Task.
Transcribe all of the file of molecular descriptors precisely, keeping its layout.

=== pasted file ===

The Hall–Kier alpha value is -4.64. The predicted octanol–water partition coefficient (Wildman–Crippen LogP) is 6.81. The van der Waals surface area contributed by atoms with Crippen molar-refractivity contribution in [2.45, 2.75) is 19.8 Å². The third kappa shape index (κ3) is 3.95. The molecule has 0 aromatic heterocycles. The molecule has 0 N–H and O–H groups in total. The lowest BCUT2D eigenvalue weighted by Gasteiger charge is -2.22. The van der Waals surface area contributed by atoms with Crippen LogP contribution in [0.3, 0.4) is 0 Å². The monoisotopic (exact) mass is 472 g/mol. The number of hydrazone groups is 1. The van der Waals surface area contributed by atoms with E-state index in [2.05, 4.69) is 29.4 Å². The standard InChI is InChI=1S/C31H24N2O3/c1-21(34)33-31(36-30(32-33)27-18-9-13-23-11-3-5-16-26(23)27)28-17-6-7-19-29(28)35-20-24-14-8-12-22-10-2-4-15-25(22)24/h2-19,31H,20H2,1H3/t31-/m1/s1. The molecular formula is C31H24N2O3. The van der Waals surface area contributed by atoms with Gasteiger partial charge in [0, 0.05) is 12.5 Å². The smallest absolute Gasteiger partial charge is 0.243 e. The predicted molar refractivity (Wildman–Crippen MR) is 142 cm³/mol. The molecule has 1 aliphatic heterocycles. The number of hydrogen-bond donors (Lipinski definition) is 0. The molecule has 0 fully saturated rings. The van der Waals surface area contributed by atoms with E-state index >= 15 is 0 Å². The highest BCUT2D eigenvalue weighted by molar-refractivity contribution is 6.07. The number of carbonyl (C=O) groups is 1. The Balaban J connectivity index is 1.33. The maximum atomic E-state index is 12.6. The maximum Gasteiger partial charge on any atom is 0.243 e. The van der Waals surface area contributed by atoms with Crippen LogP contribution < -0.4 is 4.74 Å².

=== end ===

The Hall–Kier alpha value is -4.64. The predicted octanol–water partition coefficient (Wildman–Crippen LogP) is 6.81. The van der Waals surface area contributed by atoms with Crippen molar-refractivity contribution in [2.45, 2.75) is 19.8 Å². The third kappa shape index (κ3) is 3.95. The molecule has 0 aromatic heterocycles. The molecule has 0 N–H and O–H groups in total. The lowest BCUT2D eigenvalue weighted by Gasteiger charge is -2.22. The van der Waals surface area contributed by atoms with Crippen LogP contribution in [0.3, 0.4) is 0 Å². The monoisotopic (exact) mass is 472 g/mol. The number of hydrazone groups is 1. The van der Waals surface area contributed by atoms with E-state index in [2.05, 4.69) is 29.4 Å². The standard InChI is InChI=1S/C31H24N2O3/c1-21(34)33-31(36-30(32-33)27-18-9-13-23-11-3-5-16-26(23)27)28-17-6-7-19-29(28)35-20-24-14-8-12-22-10-2-4-15-25(22)24/h2-19,31H,20H2,1H3/t31-/m1/s1. The molecular formula is C31H24N2O3. The van der Waals surface area contributed by atoms with Gasteiger partial charge in [0, 0.05) is 12.5 Å². The smallest absolute Gasteiger partial charge is 0.243 e. The predicted molar refractivity (Wildman–Crippen MR) is 142 cm³/mol. The molecule has 1 aliphatic heterocycles. The number of hydrogen-bond donors (Lipinski definition) is 0. The molecule has 0 fully saturated rings. The van der Waals surface area contributed by atoms with E-state index >= 15 is 0 Å². The highest BCUT2D eigenvalue weighted by molar-refractivity contribution is 6.07. The number of carbonyl (C=O) groups is 1. The Balaban J connectivity index is 1.33. The maximum atomic E-state index is 12.6. The maximum Gasteiger partial charge on any atom is 0.243 e. The van der Waals surface area contributed by atoms with Crippen LogP contribution < -0.4 is 4.74 Å².